Article Text

Download PDFPDF
Short course treatment for MDR TB: jumping the gun?
  1. Anna Turkova1,
  2. Beate Kampmann2
  1. 1 MRC Clinical Trials Unit at UCL, Institute of Clinical Trials & Methodology, London, UK
  2. 2 Imperial College London, UK and MRC Unit The Gambia, West Africa
  1. Correspondence to Professor Beate Kampmann, Imperial College London and MRC Unit The Gambia, St Mary's Campus, Wright-Fleming Building 2nd floor, Room 220, Norfolk Place, London W2 1PG, UK; b.kampmann{at}

Statistics from

Request Permissions

If you wish to reuse any or all of this article please use the link below which will take you to the Copyright Clearance Center’s RightsLink service. You will be able to get a quick price and instant permission to reuse the content in many different ways.

Multidrug-resistant (MDR)-TB is threatening TB control worldwide. The conventional treatment lasts 20–24 months, is often toxic and half of the treated patients have poor outcomes. WHO has recently recommended a shorter regimen with treatment duration of 9–12 months, aiming for higher effectiveness, tolerability, adherence and completion rates.1 This shorter regimen is recommended for patients with pulmonary TB who have not been previously exposed to second-line drugs for more than 1 month and have no confirmed or suspected resistance to drugs in the regimen, except high-dose isoniazid. Recommendations were based on the promising results of large observational cohorts in Asia and Africa.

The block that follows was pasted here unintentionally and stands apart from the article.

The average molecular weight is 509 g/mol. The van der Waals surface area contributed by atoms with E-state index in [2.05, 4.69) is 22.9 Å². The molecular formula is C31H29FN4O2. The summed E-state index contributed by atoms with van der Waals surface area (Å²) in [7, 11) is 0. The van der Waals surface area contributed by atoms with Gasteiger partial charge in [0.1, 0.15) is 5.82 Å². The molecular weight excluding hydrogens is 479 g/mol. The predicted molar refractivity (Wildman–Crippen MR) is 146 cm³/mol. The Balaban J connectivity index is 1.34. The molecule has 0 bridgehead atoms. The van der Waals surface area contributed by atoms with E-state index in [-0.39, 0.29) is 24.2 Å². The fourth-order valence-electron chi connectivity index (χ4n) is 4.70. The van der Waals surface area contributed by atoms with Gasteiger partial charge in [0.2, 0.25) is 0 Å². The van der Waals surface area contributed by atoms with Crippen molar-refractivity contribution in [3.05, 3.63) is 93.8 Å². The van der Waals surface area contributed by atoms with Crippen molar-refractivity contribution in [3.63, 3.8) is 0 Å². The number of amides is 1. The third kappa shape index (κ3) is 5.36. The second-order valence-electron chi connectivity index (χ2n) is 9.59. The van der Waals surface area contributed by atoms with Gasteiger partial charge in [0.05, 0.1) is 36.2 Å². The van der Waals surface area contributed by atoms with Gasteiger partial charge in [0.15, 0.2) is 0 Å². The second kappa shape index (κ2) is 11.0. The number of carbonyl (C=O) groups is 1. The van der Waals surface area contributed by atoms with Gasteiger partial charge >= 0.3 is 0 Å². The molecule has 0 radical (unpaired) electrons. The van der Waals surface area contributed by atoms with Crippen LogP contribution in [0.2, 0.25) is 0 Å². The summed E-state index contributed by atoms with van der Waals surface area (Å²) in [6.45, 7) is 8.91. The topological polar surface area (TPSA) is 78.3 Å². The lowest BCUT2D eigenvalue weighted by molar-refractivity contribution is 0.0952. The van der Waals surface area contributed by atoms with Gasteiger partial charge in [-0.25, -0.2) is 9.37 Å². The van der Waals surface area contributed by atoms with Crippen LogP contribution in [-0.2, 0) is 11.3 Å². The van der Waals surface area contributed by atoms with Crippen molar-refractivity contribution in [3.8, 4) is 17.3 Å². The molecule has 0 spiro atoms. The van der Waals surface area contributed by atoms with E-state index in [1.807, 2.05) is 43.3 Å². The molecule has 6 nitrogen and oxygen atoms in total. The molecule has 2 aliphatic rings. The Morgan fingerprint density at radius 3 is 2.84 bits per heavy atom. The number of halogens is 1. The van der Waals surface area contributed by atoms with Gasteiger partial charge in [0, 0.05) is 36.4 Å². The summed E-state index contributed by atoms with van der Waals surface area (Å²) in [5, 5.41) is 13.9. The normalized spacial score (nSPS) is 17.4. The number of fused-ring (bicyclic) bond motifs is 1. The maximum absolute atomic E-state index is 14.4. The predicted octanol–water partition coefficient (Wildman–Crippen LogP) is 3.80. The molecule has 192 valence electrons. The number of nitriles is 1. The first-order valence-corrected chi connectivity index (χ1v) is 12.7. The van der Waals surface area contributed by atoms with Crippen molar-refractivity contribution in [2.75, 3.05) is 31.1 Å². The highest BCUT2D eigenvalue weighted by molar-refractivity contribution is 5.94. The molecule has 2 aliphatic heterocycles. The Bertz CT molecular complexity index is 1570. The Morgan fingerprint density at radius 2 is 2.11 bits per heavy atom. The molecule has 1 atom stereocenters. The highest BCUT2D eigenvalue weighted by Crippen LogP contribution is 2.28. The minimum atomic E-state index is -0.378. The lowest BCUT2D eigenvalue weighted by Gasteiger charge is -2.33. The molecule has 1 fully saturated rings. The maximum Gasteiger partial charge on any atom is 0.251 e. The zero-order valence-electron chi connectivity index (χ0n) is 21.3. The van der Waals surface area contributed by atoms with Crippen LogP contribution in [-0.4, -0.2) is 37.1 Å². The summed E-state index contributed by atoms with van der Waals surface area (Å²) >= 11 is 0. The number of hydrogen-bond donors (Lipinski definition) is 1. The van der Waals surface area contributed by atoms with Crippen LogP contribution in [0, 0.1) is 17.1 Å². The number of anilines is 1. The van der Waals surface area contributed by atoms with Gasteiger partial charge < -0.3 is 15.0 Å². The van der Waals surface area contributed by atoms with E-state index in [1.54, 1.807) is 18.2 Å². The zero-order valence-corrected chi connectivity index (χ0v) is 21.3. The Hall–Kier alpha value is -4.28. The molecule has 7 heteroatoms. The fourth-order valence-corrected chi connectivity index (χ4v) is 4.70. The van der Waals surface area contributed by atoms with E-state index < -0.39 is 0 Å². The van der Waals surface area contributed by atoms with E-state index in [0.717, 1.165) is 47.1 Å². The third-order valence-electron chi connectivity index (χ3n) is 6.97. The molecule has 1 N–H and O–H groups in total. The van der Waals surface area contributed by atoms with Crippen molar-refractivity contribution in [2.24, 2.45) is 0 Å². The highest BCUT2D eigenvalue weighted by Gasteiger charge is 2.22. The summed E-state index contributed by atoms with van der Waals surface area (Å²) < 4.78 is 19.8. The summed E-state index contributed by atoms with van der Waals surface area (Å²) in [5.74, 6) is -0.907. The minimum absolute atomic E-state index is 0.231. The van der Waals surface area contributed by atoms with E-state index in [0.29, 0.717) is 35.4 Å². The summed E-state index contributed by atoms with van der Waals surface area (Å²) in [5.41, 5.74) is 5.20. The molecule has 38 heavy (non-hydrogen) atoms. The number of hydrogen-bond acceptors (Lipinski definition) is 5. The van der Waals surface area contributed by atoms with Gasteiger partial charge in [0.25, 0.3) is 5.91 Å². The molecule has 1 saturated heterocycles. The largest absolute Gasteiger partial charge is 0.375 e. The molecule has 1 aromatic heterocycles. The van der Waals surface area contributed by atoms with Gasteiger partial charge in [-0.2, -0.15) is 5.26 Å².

In Thorax, Yanina Balabanova and colleagues assessed the proportion of adult smear-positive pulmonary MDR-TB cases who might have …

View Full Text


  • Contributors This is a jointly written and approved editorial.

  • Competing interests None declared.

  • Provenance and peer review Commissioned; externally peer reviewed.

Linked Articles